After our day of travel with our driver Hasan, we still had a half tank of gas (which we had paid for) in his car. To get to the border, it would take another 1/4 tank (and then to return to Lilongwe, it would finish the tank — the final 1/4). So, we worked it out with Hasan and the car company that we could pay a flat rate of 3,500 Malawian Kwacha (something like $30) for Hasan to drive us to the border. No additional fees would be necessary (i.e. for gas), as Hasan assured us that there was plenty remaining for us to go and him to return. We agreed on a time (8am) for pick-up, said goodbye, and went to bed.
8am the following day: we were ready to get to Zambia so that I could start doing interviews that afternoon (important for our tight timetable). Hasan came at 9am (bummer – but expected, a little). When we got in, I noted that where as yesterday, there had been 1/2 a tank of gas, today there was 1/4. Hmmm. Hasan had told us the night before that he was taking the car home (less than 10km from where we were; the half tank from the day prior had taken us 450km, so the missing 1/4 tank was confusing, at least). So, we drove along and I communicated to Dustin what I saw with the tank, etc (if you speak English quickly, with some words missing, and without enunciating everything, those who don’t speak English perfectly (Hasan) don’t seem to follow what you are saying).
So, we reached just south of the border, and the tank read empty. So, this was the moment of truth: would Hasan simply refill the tank and not ask for money (this would be reasonable — maybe he took some other people around after dropping us off the night before? Or used the gas for some other reason? or?).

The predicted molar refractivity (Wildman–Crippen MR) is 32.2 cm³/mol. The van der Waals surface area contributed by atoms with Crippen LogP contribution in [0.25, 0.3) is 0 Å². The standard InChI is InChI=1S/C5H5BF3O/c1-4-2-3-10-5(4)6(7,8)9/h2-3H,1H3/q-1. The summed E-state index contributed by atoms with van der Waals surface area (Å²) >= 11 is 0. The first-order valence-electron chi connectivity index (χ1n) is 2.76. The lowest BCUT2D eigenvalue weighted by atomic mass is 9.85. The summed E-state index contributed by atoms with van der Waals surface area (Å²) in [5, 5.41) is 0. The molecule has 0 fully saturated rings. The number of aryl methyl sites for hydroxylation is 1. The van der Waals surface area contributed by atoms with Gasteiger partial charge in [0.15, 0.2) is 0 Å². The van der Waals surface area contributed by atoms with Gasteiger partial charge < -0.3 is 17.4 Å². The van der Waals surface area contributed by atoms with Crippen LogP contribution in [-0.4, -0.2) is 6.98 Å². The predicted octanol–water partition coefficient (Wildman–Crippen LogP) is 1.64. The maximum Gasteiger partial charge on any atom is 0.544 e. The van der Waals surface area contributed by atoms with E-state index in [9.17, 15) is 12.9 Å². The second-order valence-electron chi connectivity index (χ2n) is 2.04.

Important interlude: Gas is very, very expensive here. In a landlocked country, gas is one of the priciest commodities around. And, because of this, there is a lot of siphoning. We had heard that some drivers will siphon off gas and sell it or have the gas attendant give a receipt for a filled tank (and the customer pays as much) — but the tank is not really filled, and the driver and attendant split the difference in profit. Knowing this about the siphoning *and* knowing that there was a quarter tank missing when Hasan picked us up *and* knowing that, as he had said, it took exactly half a tank to get to the border, we were suspicious. And, very, very sadly, our suspicions were confirmed.
We pulled into the gas station and neither Dustin nor I made a move or a sound. Hasan turned to me (I was in the front seat) and said that the tank was empty. He needed to fill it and needed the cash to do so. Umm – absolutely not. He tried to explain that something was wrong with the tank. He tried to explain that it was further than he thought. He tried a few different ways… So, I drew the tank — from empty to full, and then we went back through how half a tank took us 420 km, a quarter tank took us 150 km (to the border), and there was a 1/4 tank missing when he picked us up. Up until that point, he didn’t realize that we had noticed the missing gas in the morning. And he realized that we *really* were not going to pay. Even if we wanted to (we DIDN’T), we couldn’t. We literally only had 3,500 kwacha in our pockets (the agreed upon flat rate). So, he paid for the 1/4 tank.
The last 10km to the border was incredibly tense — and so, so disappointing. I am 87% sure that he siphoned the gas, but I am open to the possibility that maybe he didn’t (but someone else did? or something was wrong with the car? or?). I hope that I am wrong, because I really liked Hasan up until then. I hate to be finagled and manipulated like that, but I really don’t want to take advantage of people either. Ultimately, Hasan gave in so easily after we pointed out that there was a quarter tank missing in the morning that I cannot help but think that he was involved in some trickery.
What a bummer of a way to leave Malawi!